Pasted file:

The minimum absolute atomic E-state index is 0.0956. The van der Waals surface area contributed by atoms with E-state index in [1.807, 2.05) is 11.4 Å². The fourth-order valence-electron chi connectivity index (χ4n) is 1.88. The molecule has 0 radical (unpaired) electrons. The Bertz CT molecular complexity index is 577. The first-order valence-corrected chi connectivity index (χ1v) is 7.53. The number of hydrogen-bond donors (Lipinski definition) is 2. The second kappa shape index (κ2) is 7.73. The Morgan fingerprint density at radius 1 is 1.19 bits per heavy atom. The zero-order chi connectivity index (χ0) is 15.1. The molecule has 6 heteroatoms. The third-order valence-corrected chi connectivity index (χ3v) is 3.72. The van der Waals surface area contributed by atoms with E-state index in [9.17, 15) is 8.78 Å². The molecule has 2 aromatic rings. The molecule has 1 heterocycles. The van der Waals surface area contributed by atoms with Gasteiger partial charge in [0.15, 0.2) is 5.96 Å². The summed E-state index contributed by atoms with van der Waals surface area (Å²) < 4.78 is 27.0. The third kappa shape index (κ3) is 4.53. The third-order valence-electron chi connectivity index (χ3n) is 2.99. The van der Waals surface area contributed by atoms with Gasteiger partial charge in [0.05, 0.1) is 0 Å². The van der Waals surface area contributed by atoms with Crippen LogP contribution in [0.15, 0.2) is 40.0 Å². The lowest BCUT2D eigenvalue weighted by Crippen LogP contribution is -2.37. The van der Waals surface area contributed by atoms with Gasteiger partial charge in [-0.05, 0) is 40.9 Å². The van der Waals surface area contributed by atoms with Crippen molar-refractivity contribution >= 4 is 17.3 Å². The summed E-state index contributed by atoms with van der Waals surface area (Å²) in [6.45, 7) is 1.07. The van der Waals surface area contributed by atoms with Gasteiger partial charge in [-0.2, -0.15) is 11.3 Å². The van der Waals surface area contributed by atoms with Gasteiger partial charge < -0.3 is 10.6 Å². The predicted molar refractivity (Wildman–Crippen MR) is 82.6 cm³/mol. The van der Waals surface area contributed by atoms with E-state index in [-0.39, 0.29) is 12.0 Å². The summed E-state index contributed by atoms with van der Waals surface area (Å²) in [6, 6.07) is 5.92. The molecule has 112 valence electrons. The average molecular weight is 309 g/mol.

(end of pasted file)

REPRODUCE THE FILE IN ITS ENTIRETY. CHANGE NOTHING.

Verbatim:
The minimum absolute atomic E-state index is 0.0956. The van der Waals surface area contributed by atoms with E-state index in [1.807, 2.05) is 11.4 Å². The fourth-order valence-electron chi connectivity index (χ4n) is 1.88. The molecule has 0 radical (unpaired) electrons. The Bertz CT molecular complexity index is 577. The first-order valence-corrected chi connectivity index (χ1v) is 7.53. The number of hydrogen-bond donors (Lipinski definition) is 2. The second kappa shape index (κ2) is 7.73. The Morgan fingerprint density at radius 1 is 1.19 bits per heavy atom. The zero-order chi connectivity index (χ0) is 15.1. The molecule has 6 heteroatoms. The third-order valence-corrected chi connectivity index (χ3v) is 3.72. The van der Waals surface area contributed by atoms with E-state index in [9.17, 15) is 8.78 Å². The molecule has 2 aromatic rings. The molecule has 1 heterocycles. The van der Waals surface area contributed by atoms with Gasteiger partial charge in [0.15, 0.2) is 5.96 Å². The summed E-state index contributed by atoms with van der Waals surface area (Å²) < 4.78 is 27.0. The third kappa shape index (κ3) is 4.53. The third-order valence-electron chi connectivity index (χ3n) is 2.99. The van der Waals surface area contributed by atoms with Gasteiger partial charge in [0.05, 0.1) is 0 Å². The van der Waals surface area contributed by atoms with Crippen LogP contribution in [0.15, 0.2) is 40.0 Å². The lowest BCUT2D eigenvalue weighted by Crippen LogP contribution is -2.37. The van der Waals surface area contributed by atoms with Gasteiger partial charge in [-0.05, 0) is 40.9 Å². The van der Waals surface area contributed by atoms with Crippen molar-refractivity contribution >= 4 is 17.3 Å². The summed E-state index contributed by atoms with van der Waals surface area (Å²) in [6.45, 7) is 1.07. The van der Waals surface area contributed by atoms with Gasteiger partial charge in [-0.2, -0.15) is 11.3 Å². The van der Waals surface area contributed by atoms with Gasteiger partial charge < -0.3 is 10.6 Å². The predicted molar refractivity (Wildman–Crippen MR) is 82.6 cm³/mol. The van der Waals surface area contributed by atoms with E-state index in [-0.39, 0.29) is 12.0 Å². The summed E-state index contributed by atoms with van der Waals surface area (Å²) in [6, 6.07) is 5.92. The molecule has 112 valence electrons. The average molecular weight is 309 g/mol.